Many of you will be familiar with the recent High Court case where Judge Barrett ruled that applicants for Irish citizenship by naturalisation requires “a period of one year’s continuous residence in the State immediately before the date of the application”.  One year continuous residence.  No exceptions.


The relevant law is set out in section 15(1)(c) of the Irish Nationality and Citizenship Act, 1956 (as amended), which provides that the Minister may, in his absolute discretion, grant the application, if satisfied that the applicant (amongst other things):

has had a period of one year’s continuous residence in the State immediately before the date of the application and, during the eight years immediately preceding that period, has had a total residence in the State amounting to four years”. 


That seems fairly clear to me and I am sure it is clear to you.  You have to be resident in Ireland for the full year prior to making the application for citizenship.  The Minister however decided to ignore that very clear legislative provision and instead introduced his own rule  that an applicant could be out of the country for  6 weeks, and sometimes more, during the 12 months before making his application, and still be granted citizenship.   The applicant in the case before Judge Barrett is an Australian man – Roderick Jones – and he had been out of the country for 100 days in the year immediately preceding his application.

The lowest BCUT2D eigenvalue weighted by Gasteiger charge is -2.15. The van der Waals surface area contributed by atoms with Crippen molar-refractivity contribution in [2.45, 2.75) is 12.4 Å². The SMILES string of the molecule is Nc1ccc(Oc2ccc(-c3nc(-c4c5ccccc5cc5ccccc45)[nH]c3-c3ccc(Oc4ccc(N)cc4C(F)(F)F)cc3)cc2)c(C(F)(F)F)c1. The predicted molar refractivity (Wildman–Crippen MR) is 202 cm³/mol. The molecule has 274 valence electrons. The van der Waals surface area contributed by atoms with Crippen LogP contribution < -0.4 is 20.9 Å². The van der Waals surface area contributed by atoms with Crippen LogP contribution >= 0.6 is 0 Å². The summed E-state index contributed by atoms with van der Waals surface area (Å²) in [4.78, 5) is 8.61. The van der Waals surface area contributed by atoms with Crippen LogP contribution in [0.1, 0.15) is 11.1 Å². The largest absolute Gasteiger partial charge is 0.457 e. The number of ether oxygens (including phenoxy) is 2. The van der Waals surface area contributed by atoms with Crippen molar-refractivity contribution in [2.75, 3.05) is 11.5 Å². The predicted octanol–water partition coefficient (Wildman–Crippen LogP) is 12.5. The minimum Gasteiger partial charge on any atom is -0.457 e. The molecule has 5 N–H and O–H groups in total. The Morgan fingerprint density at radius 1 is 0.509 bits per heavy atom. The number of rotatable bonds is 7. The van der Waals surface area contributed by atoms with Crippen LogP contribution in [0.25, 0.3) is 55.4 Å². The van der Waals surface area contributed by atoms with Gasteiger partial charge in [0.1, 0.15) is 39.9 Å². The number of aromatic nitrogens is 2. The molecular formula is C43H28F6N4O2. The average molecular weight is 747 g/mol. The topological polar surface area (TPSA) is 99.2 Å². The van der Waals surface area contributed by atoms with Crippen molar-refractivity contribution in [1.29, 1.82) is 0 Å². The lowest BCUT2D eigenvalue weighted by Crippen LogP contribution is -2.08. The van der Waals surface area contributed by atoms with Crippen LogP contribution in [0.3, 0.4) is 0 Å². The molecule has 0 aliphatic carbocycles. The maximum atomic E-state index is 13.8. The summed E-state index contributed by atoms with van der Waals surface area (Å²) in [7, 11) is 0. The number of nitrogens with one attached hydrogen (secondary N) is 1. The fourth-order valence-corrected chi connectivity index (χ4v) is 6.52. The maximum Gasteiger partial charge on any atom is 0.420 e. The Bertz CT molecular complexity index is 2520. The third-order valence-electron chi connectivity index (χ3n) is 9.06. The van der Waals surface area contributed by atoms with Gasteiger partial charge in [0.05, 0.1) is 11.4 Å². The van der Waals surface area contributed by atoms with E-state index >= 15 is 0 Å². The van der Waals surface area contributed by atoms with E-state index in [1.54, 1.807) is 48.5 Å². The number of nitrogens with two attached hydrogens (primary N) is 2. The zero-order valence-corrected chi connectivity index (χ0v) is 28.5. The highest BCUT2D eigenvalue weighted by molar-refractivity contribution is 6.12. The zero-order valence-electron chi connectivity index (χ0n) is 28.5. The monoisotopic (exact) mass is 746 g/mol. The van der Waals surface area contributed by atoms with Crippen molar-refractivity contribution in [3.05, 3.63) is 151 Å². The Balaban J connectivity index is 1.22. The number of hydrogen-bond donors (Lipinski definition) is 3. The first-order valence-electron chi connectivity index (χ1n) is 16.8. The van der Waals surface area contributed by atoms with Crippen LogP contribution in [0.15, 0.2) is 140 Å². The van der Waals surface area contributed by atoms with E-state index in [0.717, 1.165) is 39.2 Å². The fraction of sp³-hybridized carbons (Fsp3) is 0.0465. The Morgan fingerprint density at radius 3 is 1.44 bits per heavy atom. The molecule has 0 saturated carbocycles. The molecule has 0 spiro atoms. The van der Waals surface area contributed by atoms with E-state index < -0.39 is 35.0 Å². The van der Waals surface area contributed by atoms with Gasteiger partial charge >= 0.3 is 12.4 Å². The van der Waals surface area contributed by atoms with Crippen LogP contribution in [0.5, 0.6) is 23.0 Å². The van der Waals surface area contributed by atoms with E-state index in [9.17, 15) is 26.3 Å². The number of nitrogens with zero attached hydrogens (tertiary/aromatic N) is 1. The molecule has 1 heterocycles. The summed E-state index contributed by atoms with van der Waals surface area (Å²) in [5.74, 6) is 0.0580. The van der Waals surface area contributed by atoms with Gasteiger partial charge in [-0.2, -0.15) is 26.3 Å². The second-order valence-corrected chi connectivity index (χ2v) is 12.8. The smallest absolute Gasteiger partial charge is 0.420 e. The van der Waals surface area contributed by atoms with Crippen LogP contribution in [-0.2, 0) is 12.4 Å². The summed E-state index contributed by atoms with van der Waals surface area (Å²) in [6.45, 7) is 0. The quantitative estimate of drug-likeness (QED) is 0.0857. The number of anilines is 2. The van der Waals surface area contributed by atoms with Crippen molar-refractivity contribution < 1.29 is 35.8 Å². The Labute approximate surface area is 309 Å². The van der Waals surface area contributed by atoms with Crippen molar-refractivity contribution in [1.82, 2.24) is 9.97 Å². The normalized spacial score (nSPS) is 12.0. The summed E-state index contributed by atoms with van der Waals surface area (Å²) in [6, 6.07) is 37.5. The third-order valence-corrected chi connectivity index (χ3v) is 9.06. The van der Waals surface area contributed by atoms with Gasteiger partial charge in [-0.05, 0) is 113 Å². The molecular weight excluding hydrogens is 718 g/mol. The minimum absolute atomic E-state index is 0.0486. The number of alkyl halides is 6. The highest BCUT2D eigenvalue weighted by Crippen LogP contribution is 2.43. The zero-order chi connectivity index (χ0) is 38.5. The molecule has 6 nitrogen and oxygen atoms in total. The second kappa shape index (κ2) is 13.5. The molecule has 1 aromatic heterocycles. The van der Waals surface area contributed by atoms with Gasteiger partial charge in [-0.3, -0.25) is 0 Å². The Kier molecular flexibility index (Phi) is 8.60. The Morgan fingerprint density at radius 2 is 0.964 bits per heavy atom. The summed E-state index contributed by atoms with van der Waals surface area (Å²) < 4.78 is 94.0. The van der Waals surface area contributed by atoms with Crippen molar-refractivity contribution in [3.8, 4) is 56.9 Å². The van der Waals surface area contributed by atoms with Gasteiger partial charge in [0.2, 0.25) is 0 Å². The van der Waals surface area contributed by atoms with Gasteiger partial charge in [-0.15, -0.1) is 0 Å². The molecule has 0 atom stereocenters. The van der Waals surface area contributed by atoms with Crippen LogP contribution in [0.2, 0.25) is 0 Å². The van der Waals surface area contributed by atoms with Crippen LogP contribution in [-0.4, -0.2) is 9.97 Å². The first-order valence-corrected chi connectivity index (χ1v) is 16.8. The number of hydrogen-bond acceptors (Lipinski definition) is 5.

Judge Barrett held that this section of the legislation “does not confer any discretionary power on the Minister”.  It’s one continuous year.  Full stop.


The Minister has acted quickly.  On 29 July 2019, his Department stated that:

  • the Minister had obtained cabinet approval for a proposed Bill which would resolve the issue and that it is his intention to have the Bill drafted and before the Houses of the Oireachtas for consideration in mid-September 2019, as soon at the parliamentary Summer recess ends;
  • INIS’s advice for people who are planning to apply for citizenship is to continue to collect the necessary supporting proofs and to submit a comprehensive application form;
  • once a solution is in place, if any additional information is required, applicants will be contacted as part of the processing of their application; and
  • INIS does not believe that the High Court ruling has consequences for anyone who has already obtained citizenship by naturalization.


In the meantime, Mr Jones has appealed the High Court ruling but he has two big problems in our opinion.  First, the Act is crystal clear in our view, but perhaps Mr. Jones has money to burn.  Second, the new legislation is likely to be in place long before Mr. Jones’ appeal is heard.  But maybe he has other concerns compelling him to appeal.

This isn’t the only case where the Minister acted in a very strange way (see our immigration blog from last week for instance).   It makes our job all the harder because we have to see what the law is, but also see what the Minister does because what he does and what the law says do not always coincide.

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